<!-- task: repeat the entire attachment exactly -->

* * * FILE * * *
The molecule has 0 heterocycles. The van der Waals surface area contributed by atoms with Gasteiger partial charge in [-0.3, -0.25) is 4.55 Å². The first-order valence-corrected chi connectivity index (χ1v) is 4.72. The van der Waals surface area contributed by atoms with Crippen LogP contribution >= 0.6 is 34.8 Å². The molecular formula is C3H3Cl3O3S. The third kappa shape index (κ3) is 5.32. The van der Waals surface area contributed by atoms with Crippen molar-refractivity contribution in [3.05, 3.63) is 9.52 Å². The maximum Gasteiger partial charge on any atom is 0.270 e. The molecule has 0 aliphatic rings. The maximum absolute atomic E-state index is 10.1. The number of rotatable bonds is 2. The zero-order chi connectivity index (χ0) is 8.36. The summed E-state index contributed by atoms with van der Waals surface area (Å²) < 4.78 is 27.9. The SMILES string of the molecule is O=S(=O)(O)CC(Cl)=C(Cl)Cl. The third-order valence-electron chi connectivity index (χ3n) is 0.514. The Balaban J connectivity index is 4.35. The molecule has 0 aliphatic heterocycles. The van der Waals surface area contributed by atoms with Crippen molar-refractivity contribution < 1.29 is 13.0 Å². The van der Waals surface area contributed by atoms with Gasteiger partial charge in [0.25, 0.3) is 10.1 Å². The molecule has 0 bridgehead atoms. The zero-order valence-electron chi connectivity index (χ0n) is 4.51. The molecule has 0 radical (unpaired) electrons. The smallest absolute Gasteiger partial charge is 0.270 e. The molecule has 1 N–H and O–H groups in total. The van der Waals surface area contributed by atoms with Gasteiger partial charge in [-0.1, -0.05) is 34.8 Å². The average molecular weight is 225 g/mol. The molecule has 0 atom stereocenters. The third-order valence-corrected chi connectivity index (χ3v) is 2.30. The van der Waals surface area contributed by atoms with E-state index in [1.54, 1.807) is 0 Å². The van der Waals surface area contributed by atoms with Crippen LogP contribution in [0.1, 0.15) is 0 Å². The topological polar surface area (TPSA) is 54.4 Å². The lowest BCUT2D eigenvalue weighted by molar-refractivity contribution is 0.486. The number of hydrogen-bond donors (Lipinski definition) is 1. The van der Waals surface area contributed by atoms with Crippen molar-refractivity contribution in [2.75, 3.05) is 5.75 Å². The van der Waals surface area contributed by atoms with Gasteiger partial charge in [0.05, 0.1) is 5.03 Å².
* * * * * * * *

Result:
The molecule has 0 heterocycles. The van der Waals surface area contributed by atoms with Gasteiger partial charge in [-0.3, -0.25) is 4.55 Å². The first-order valence-corrected chi connectivity index (χ1v) is 4.72. The van der Waals surface area contributed by atoms with Crippen LogP contribution >= 0.6 is 34.8 Å². The molecular formula is C3H3Cl3O3S. The third kappa shape index (κ3) is 5.32. The van der Waals surface area contributed by atoms with Crippen molar-refractivity contribution in [3.05, 3.63) is 9.52 Å². The maximum Gasteiger partial charge on any atom is 0.270 e. The molecule has 0 aliphatic rings. The maximum absolute atomic E-state index is 10.1. The number of rotatable bonds is 2. The zero-order chi connectivity index (χ0) is 8.36. The summed E-state index contributed by atoms with van der Waals surface area (Å²) < 4.78 is 27.9. The SMILES string of the molecule is O=S(=O)(O)CC(Cl)=C(Cl)Cl. The third-order valence-electron chi connectivity index (χ3n) is 0.514. The Balaban J connectivity index is 4.35. The molecule has 0 aliphatic heterocycles. The van der Waals surface area contributed by atoms with Crippen molar-refractivity contribution < 1.29 is 13.0 Å². The van der Waals surface area contributed by atoms with Gasteiger partial charge in [0.25, 0.3) is 10.1 Å². The molecule has 0 bridgehead atoms. The zero-order valence-electron chi connectivity index (χ0n) is 4.51. The molecule has 0 radical (unpaired) electrons. The smallest absolute Gasteiger partial charge is 0.270 e. The molecule has 1 N–H and O–H groups in total. The van der Waals surface area contributed by atoms with Gasteiger partial charge in [-0.1, -0.05) is 34.8 Å². The average molecular weight is 225 g/mol. The molecule has 0 atom stereocenters. The third-order valence-corrected chi connectivity index (χ3v) is 2.30. The van der Waals surface area contributed by atoms with E-state index in [1.54, 1.807) is 0 Å². The van der Waals surface area contributed by atoms with Crippen LogP contribution in [0.1, 0.15) is 0 Å². The topological polar surface area (TPSA) is 54.4 Å². The lowest BCUT2D eigenvalue weighted by molar-refractivity contribution is 0.486. The number of hydrogen-bond donors (Lipinski definition) is 1. The van der Waals surface area contributed by atoms with Crippen molar-refractivity contribution in [2.75, 3.05) is 5.75 Å². The van der Waals surface area contributed by atoms with Gasteiger partial charge in [0.05, 0.1) is 5.03 Å².